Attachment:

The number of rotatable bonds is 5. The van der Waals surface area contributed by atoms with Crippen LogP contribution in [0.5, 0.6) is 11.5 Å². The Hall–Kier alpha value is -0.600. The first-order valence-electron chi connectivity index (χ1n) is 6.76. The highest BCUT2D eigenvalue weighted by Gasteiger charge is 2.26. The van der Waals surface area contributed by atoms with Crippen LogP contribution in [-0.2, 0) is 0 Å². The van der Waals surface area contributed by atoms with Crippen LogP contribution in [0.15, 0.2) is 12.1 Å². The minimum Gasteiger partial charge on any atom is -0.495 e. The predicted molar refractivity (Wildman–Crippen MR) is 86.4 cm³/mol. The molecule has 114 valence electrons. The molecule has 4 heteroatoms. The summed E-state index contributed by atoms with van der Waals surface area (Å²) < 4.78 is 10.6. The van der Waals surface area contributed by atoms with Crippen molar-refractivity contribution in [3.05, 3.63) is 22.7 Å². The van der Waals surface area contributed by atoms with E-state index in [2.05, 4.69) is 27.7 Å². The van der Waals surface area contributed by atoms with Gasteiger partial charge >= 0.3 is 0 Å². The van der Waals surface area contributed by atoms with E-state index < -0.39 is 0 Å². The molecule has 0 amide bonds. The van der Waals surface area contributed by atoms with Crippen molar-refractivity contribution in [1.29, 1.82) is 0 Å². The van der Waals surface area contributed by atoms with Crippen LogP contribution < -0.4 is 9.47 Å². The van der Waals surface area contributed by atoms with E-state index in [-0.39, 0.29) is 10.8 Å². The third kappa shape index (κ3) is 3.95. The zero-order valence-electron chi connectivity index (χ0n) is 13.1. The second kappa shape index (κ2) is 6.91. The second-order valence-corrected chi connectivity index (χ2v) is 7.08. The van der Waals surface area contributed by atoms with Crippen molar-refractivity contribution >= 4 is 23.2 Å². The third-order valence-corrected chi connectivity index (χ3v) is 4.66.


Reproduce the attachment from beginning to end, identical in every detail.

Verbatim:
The number of rotatable bonds is 5. The van der Waals surface area contributed by atoms with Crippen LogP contribution in [0.5, 0.6) is 11.5 Å². The Hall–Kier alpha value is -0.600. The first-order valence-electron chi connectivity index (χ1n) is 6.76. The highest BCUT2D eigenvalue weighted by Gasteiger charge is 2.26. The van der Waals surface area contributed by atoms with Crippen LogP contribution in [-0.2, 0) is 0 Å². The van der Waals surface area contributed by atoms with Crippen LogP contribution in [0.15, 0.2) is 12.1 Å². The minimum Gasteiger partial charge on any atom is -0.495 e. The predicted molar refractivity (Wildman–Crippen MR) is 86.4 cm³/mol. The molecule has 114 valence electrons. The molecule has 4 heteroatoms. The summed E-state index contributed by atoms with van der Waals surface area (Å²) < 4.78 is 10.6. The van der Waals surface area contributed by atoms with Crippen molar-refractivity contribution in [3.05, 3.63) is 22.7 Å². The van der Waals surface area contributed by atoms with E-state index in [2.05, 4.69) is 27.7 Å². The van der Waals surface area contributed by atoms with Gasteiger partial charge >= 0.3 is 0 Å². The van der Waals surface area contributed by atoms with E-state index < -0.39 is 0 Å². The molecule has 0 amide bonds. The van der Waals surface area contributed by atoms with Crippen molar-refractivity contribution in [1.29, 1.82) is 0 Å². The van der Waals surface area contributed by atoms with Crippen LogP contribution < -0.4 is 9.47 Å². The van der Waals surface area contributed by atoms with E-state index in [-0.39, 0.29) is 10.8 Å². The third kappa shape index (κ3) is 3.95. The zero-order valence-electron chi connectivity index (χ0n) is 13.1. The second kappa shape index (κ2) is 6.91. The second-order valence-corrected chi connectivity index (χ2v) is 7.08. The van der Waals surface area contributed by atoms with Crippen molar-refractivity contribution >= 4 is 23.2 Å². The third-order valence-corrected chi connectivity index (χ3v) is 4.66.